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Knee Injury Ends, But Does Not Define, K-State VB Senior Bryna Vogel's Career

November 22, 2017
By Corbin McGuire

Ample stories can illustrate the unique qualities and talent of K-State volleyball senior Bryna Vogel. Pieced together, they paint a complicated picture of success and setbacks, predictability and spontaneity, passion and peace.

They narrate her journey from a three-sport high school standout to a K-State walk-on to an All-Big 12 selection; from noticeably quiet to a go-to leader; from submissive to goofily outgoing; from a torn labrum to a complete recovery to a career-ending knee injury.

As K-State’s only senior, Vogel will be honored after the Wildcats’ season finale against West Virginia on Wednesday in Ahearn Field House at 7 p.m., but she won’t play. She will be on crutches. Her left knee will be a large brace. Her K-State career will officially be over when the match ends.

It’s not the ending anyone wanted for Vogel, who severely injured her knee against Kansas on November 8. But one moment does not define a career, nor has it stained her K-State experience.

“It was the best three-and-a-half, almost four years I could have imagined. It was better than I could have expected, by far,” Vogel, whose parents met at K-State, said. “I knew this school and the people here were going to be welcoming. I knew the atmosphere, but I didn’t know how great it was until I got here.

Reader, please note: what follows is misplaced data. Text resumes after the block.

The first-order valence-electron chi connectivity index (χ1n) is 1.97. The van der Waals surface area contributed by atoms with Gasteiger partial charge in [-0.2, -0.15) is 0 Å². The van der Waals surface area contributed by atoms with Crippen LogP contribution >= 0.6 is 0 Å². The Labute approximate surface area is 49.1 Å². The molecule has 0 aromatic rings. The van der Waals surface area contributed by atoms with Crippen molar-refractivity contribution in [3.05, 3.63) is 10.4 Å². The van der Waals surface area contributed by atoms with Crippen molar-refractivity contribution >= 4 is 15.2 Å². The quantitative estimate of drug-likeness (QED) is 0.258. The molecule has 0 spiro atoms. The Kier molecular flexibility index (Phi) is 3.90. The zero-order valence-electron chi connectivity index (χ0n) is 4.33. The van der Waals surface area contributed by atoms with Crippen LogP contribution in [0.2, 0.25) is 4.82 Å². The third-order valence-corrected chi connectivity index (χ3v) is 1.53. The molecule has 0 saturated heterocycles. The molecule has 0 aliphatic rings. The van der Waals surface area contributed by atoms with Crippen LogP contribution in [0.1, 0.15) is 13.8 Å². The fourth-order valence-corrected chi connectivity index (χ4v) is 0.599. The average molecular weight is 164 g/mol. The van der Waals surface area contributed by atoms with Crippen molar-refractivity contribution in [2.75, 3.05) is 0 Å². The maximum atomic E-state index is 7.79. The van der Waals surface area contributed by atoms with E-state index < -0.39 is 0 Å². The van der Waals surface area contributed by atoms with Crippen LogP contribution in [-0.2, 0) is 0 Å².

“Obviously, I would have liked to finish but I can’t let that affect how great of an experience I had throughout the years.”

Success Story

The first time K-State volleyball head coach Suzie Fritz watched Vogel play was at one of her summer camps in Manhattan. It was before Vogel’s senior year at Clearwater High School, where she would become the first athlete selected to the Wichita Eagle’s All-Metro Team in three sports — volleyball, basketball and softball.

Aside from Vogel’s raw abundance of athletic talent, Fritz was taken aback by her capacity to learn in those few days of camp.

“It just blew our doors off that, in three days, you could say, ‘Hey, Bryna, try it like this,’” Fritz said. “And in about 10 or 15 minutes, she’d be doing exactly what you’d be asking her to do.”

Those few days of camp led to Vogel earning a chance to walk on for K-State. By her sophomore season, she was on scholarship and playing all six rotations for the Wildcats.

Even with her career cut a handful of matches short, Vogel will leave as one of the more versatile players to ever play for K-State. In the rally-scoring era, Vogel’s 970 digs rank third among non-liberos. She also has 851 career kills and 201 blocks.

Last season she became the ninth member of the Double 300 Club, with 324 kills and 318 digs.

“In my mind,” Fritz said, “she’s a tremendous success story.”

Mouse Training

It tends to take Vogel a while to warm up to people and show off her true personality. Once she does, the stories become endless.

There’s the time Vogel randomly busted out a ukulele to play in front of redshirt juniors Devan Fairfield and Kylee Zumach. Vogel’s musical talents also include playing the piano, guitar and drums, along with singing. She can paint and draw, too.